Amazon and Walmart/Jet.com are dominating headlines for their eCommerce growth. This focus is understandable given Walmart’s major acquisitions and that Amazon receives an estimated 43% of all digital sales. But is there room for other marketplaces? The answer is most definitely: Yes!

Historically organizations have struggled to compete against platform giants such as Amazon and Uber as a result of network effects, which can create a “winner take all” dynamics. But with marketplaces, there is an opportunity for businesses to compete within verticals. This presents a real opportunity for retailers to launch their own online marketplace.

Specialized Marketplace Landscape

M&A in Retail

Retailers have been getting pummeled in the equity markets and rightly so: They have failed to adjust their business model. Linear eCommerce efforts do not compare to the benefits consumers gain by shopping at a marketplace with third-party sellers, like Amazon offers. Marketplaces have the widest array of product inventory and catalog with the most competitive prices because third-party sellers are competing against each other at all times.

One way retailers have modernized is through M&A. For example, Walmart acquired the Jet.com band and subsequently doubled-down on marketplace M&A with the Flipkart deal. Beyond Jet.com, QVC acquired Zulily and Target acquired delivery marketplace Shipt. Additionally we have seen few specialized marketplaces go public such as CarGurus.

In addition to acquiring companies with a marketplace, leading brands are also launching their own marketplace and successfully competing with the platform giants.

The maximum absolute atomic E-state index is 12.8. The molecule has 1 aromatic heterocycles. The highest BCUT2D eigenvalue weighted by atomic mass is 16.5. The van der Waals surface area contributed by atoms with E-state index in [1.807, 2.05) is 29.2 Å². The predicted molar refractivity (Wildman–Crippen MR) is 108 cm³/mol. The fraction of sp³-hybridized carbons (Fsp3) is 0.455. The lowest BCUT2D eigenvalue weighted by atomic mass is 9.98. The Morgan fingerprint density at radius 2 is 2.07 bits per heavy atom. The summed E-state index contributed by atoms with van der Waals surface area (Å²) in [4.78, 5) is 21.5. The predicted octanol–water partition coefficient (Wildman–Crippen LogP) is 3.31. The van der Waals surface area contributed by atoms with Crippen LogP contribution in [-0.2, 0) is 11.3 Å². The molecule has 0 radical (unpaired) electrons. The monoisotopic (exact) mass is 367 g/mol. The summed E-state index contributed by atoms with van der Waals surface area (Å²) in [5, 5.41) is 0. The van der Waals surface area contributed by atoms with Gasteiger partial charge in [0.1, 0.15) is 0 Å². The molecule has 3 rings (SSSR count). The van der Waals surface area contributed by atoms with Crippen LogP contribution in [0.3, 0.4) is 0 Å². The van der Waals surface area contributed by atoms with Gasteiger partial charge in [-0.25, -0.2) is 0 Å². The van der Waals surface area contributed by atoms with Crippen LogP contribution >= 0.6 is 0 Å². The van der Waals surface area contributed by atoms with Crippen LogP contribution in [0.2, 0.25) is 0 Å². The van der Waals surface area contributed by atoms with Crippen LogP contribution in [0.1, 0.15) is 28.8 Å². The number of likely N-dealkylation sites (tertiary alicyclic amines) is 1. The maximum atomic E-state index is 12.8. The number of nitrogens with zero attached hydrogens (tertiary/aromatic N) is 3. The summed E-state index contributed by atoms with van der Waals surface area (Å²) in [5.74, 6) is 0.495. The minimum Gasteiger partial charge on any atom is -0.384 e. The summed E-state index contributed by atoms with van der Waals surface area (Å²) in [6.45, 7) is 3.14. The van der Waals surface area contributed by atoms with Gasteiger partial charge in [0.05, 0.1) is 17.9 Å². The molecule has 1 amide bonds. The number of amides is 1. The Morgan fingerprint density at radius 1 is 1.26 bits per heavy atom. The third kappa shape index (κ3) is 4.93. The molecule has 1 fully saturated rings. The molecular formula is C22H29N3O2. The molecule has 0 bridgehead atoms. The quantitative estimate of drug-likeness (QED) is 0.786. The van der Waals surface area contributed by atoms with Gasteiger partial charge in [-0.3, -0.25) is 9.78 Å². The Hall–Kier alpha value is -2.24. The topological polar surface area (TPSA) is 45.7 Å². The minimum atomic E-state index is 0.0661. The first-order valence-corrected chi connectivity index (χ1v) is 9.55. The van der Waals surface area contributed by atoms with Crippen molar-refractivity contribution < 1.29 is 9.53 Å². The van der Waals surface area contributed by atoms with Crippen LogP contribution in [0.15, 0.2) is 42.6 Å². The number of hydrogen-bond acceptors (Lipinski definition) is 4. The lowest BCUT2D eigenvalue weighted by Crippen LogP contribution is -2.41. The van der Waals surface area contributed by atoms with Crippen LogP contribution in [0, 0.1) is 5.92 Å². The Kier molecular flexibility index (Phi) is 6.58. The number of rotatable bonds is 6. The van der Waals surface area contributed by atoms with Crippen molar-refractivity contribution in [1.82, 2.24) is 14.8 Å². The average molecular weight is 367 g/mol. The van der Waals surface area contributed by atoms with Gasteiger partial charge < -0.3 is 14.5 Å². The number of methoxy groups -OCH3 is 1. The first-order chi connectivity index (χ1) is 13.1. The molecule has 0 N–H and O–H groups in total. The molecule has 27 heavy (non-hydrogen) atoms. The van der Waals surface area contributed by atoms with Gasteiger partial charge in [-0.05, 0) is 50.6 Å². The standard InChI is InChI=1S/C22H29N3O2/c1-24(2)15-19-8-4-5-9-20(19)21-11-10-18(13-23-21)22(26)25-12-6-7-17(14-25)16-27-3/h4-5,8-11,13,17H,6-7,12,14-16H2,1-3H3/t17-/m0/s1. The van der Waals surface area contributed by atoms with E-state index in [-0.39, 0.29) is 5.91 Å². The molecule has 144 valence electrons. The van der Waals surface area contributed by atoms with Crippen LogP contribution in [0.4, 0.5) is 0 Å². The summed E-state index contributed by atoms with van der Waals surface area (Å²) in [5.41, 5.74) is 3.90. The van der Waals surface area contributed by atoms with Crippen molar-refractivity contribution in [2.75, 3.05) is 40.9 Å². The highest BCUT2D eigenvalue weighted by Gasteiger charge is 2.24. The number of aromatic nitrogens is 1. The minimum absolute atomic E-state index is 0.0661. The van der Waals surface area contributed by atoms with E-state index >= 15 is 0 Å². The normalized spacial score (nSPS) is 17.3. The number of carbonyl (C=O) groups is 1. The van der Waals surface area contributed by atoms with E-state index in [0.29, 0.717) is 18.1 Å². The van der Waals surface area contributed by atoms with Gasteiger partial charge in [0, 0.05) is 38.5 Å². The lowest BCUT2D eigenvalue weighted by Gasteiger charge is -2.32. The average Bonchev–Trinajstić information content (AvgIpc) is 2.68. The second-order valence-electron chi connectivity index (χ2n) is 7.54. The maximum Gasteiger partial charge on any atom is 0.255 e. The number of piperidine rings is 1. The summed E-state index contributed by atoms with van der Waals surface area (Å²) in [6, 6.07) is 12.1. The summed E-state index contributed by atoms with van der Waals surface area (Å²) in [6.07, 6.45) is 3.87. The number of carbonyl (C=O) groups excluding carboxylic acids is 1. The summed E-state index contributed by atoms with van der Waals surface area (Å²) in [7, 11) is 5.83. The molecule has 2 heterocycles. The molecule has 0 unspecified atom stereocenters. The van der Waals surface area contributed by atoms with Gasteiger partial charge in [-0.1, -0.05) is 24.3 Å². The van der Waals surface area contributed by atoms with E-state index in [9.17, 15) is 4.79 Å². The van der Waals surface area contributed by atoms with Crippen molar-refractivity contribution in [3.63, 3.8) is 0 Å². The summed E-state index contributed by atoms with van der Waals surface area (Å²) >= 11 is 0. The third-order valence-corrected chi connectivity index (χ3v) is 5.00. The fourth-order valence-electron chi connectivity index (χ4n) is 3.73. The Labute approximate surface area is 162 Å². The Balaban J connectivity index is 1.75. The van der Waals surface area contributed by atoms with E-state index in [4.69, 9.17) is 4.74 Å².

Learnings in B2B eCommerce

B2B distribution is 2-3 times the size of B2C retail and Amazon Business is estimated to be a top 20 distributor with over $10 billion in gross merchandise volume. The same outcome of specialization is possible in B2B within the different verticals of distribution like MRO, metal, chemicals, medical supplies, building materials and many more. Amazon Business is continuing to grow at 20% month-over-month and is well on track to becoming the dominant generalized marketplace in B2B. However, there is still room for a number of vertical-specific marketplaces in the $6-8 trillion mega-industry called B2B Distribution.

Since the threat is more nascent in B2B (Amazon Business started a few years ago) than in retail, incumbents still have time to build their own marketplaces from scratch like Walmart tried to do in 2009 with the Walmart Marketplace. While Walmart’s initial marketplace failed, distributors today have the benefit of learning from Walmart’s mistakes in their own platform innovation efforts.

Retail’s Marketplace Opportunity

Unfortunately for retailers, Amazon has had a 24-year head start. In order to compete it is critical to act fast, launch a marketplace, and find a niche.

These marketplaces offer businesses that are more defensible approach against Amazon than traditional bricks-and-mortar retail – which, per Mary Meeker’s 2018 Internet Trends report, saw declining growth rates once again last year. With Amazon and Walmart now making big investments in Asia, retailers will need to find answers not just at home but abroad as well. Without a marketplace approach, they will continue to struggle in eCommerce, as Walmart did for nearly two decades before acquiring Jet.

For retailers looking to compete with dominant marketplaces like Amazon and now Walmart, or even just to find new growth opportunities abroad, these vertical marketplaces represent the best opportunity. By combining the strengths of their traditional retail businesses with the scale and value proposition of a marketplace, they can create growth, access to new markets and a strong moat in eCommerce.

For more information on how Walmart stood up to Amazon, download Walmart vs. Amazon, and How Retailers and Distributors Can Win.

Alex Moazed

Written by Alex Moazed

Alex Moazed is the CEO of Applico, a marketplace design and advisory company that he founded with credit cards in college. He is also the co-author of the best-selling book Modern Monopolies that explains what it takes to dominate the 21st century economy.

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